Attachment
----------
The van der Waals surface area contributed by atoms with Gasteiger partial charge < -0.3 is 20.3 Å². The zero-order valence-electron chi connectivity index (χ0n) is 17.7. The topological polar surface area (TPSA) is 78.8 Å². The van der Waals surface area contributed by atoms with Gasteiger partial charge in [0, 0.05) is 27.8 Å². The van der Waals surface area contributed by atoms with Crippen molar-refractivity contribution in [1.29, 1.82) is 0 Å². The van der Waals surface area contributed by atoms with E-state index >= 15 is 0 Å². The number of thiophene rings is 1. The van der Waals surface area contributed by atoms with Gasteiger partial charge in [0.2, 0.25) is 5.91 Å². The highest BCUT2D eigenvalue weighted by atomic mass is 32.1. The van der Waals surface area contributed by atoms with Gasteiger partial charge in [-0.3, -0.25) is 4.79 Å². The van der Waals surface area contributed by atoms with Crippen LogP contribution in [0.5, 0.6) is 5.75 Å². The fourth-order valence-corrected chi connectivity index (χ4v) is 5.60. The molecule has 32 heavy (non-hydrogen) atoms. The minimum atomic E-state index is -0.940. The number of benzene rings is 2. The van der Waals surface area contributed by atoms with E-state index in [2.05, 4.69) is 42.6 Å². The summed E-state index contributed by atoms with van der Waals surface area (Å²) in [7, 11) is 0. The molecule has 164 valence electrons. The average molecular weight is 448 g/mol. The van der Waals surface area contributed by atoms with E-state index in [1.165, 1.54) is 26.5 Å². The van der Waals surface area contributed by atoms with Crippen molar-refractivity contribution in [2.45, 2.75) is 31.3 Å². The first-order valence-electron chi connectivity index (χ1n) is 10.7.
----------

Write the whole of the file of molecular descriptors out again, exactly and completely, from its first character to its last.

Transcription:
The van der Waals surface area contributed by atoms with Gasteiger partial charge < -0.3 is 20.3 Å². The zero-order valence-electron chi connectivity index (χ0n) is 17.7. The topological polar surface area (TPSA) is 78.8 Å². The van der Waals surface area contributed by atoms with Gasteiger partial charge in [0, 0.05) is 27.8 Å². The van der Waals surface area contributed by atoms with Crippen molar-refractivity contribution in [1.29, 1.82) is 0 Å². The van der Waals surface area contributed by atoms with E-state index >= 15 is 0 Å². The number of thiophene rings is 1. The van der Waals surface area contributed by atoms with Gasteiger partial charge in [0.2, 0.25) is 5.91 Å². The highest BCUT2D eigenvalue weighted by atomic mass is 32.1. The van der Waals surface area contributed by atoms with Gasteiger partial charge in [-0.3, -0.25) is 4.79 Å². The van der Waals surface area contributed by atoms with Crippen LogP contribution in [0.5, 0.6) is 5.75 Å². The fourth-order valence-corrected chi connectivity index (χ4v) is 5.60. The molecule has 32 heavy (non-hydrogen) atoms. The minimum atomic E-state index is -0.940. The number of benzene rings is 2. The van der Waals surface area contributed by atoms with E-state index in [2.05, 4.69) is 42.6 Å². The summed E-state index contributed by atoms with van der Waals surface area (Å²) in [7, 11) is 0. The molecule has 164 valence electrons. The average molecular weight is 448 g/mol. The van der Waals surface area contributed by atoms with E-state index in [1.165, 1.54) is 26.5 Å². The van der Waals surface area contributed by atoms with Crippen molar-refractivity contribution in [2.45, 2.75) is 31.3 Å². The first-order valence-electron chi connectivity index (χ1n) is 10.7.